Sacubitril-Valsartan Eases PH in Some Heart Failure Patients

Marta Figueiredo, PhD avatar

by Marta Figueiredo, PhD |

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Sacubitril-valsartan — a combination oral therapy approved to treat heart failure — rapidly reduces pulmonary blood pressure in people with pulmonary hypertension (PH) associated with heart failure with preserved ejection fraction (HFpEF), according to data from a Phase 3 clinical trial.

Notably, these benefits were accompanied by reduced lung congestion and improved exercise capacity and quality of life, further supporting sacubitril/valsartan as a therapeutic option for people with HFpEF-associated PH (HFpEF-PH), the researchers noted.

The study, “Sacubitril/valsartan affects pulmonary arterial pressure in heart failure with preserved ejection fraction and pulmonary hypertension,” was published in the journal ESC Heart Failure.

In people with heart failure with reduced ejection fraction, the left side of their heart does not effectively pump blood throughout the body. However, many of these patients also have problems in the right side of the heart, which pumps blood through the vessels in the lungs, called pulmonary arteries.

As such, up to 80% of HFrEF patients have PH — defined by a blood pressure in pulmonary arteries of 25 millimeters of mercury (mmHg) or greater — and show worse quality of life and increased mortality than those without PH.

“Attempts to treat PH in HFpEF–PH have resulted in a succession of failures, despite approaching this problem from different [biological] angles,” the researchers wrote.

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Sacubitril-valsartan, sold under the brand name Entresto, is a fixed-dose combination of both compounds that works by widening blood vessels. While it is approved as a first-line treatment for people with HFpEF, no adequately-controlled study to date has assessed whether the medication lessens PH in those with the condition.

To address this, a team of researchers in Spain launched a Phase 3 trial called ARNIMEMS-HFpEF (NCT04753112). The study evaluated sacubitril/valsartan’s effects in mean pulmonary artery pressure (mPAP), a measure of PH severity, in 11 women and three men with HFpEF-PH.

All participants, enrolled between October 2020 and May 2021 at Germans Trias i Pujol University Hospital, previously had undergone implantation of Abbott’s CardioMEMS HF System, a wireless monitor permanently placed in a specific pulmonary artery to continuously measure pulmonary arterial pressure.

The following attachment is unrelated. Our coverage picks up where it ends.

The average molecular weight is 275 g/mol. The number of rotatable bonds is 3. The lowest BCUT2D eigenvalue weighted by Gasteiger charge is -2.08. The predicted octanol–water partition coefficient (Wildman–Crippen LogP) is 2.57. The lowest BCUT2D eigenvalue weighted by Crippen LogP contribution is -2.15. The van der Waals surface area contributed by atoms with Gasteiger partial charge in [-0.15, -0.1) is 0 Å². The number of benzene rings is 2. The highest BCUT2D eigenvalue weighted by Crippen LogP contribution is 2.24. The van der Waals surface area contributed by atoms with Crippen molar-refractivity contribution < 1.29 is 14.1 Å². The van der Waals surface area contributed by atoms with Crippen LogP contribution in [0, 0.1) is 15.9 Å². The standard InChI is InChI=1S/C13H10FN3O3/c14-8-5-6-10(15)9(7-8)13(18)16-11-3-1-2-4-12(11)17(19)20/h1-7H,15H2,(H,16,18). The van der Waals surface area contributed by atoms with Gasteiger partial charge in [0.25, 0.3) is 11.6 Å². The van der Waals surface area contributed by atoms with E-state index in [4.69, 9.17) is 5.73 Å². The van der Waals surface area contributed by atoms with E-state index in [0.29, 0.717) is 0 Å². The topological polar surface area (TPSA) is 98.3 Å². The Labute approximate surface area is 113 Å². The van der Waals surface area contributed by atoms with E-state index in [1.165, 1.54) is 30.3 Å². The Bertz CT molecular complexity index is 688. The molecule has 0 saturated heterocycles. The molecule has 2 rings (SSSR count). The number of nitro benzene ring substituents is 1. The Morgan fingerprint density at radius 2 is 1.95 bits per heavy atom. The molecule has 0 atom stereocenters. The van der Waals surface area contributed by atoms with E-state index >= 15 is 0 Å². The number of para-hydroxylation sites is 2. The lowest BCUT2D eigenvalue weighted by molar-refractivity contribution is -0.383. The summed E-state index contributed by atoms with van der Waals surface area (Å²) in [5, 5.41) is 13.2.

Sacubitril-valsartan was administered for six weeks and daily PAP values were examined during three six-week periods: before, during, and after treatment (withdrawal).

The trial’s main goal was assessing changes in mPAP with and without sacubitril-valsartan, while secondary goals included changes in exercise capacity — measured with the 6-minute walking test — ultrasound-based lung congestion, and quality of life, as assessed with heart failure-specific and non-specific questionnaires.

The dynamics of heart damage biomarkers and echocardiographic parameters also were evaluated.

Patients’ median age was 79 and 1,717 mPAP measurements were recorded throughout the study.

Results showed that patients’ mPAP was significantly reduced by 4.99 mmHg during sacubitril-valsartan treatment and significantly increased by 2.84 mmHg during the withdrawal period.

Notably, a significant mPAP drop of 4.14 mmHg was already observed between the day before sacubitril-valsartan treatment and the seventh day of treatment.

Sacubitril-valsartan also led to significant reductions in lung congestion and significant improvements in exercise capacity, and in both heart failure-specific and nonspecific quality-of-life tests. Quality-of-life improvements were classified as clinically meaningful in half of the patients.

Notably, all these benefits were generally reverted at the end of the six-week withdrawal period.

Only one heart damage biomarker and one echocardiographic parameter showed significant changes between the studied periods; all generally supported sacubitril-valsartan’s beneficial effects.

Also, these effects appeared to be independent of loop diuretics, a type of medication used to lower blood pressure throughout the body, as their mean doses did not differ between periods.

Sacubitril-valsartan was generally well-tolerated, with no reports of adverse events leading to treatment discontinuation or deaths.

These findings highlight that six weeks of treatment with sacubitril-valsartan effectively reduced mPAP and lung congestion in HFpEF-PH patients, while improving exercise capacity and quality of life.

As such, it “may be a therapeutic alternative in HFpEF–PH,” the researchers wrote.

Larger studies are needed to confirm these findings.

The team also noted that combining a pulmonary artery sensor, such as the CardioMEMS device, with a powerful blood vessel-widening agent like sacubitril/valsartan may improve determination of its best dose to reduce mPAP, but not blood pressure throughout the body.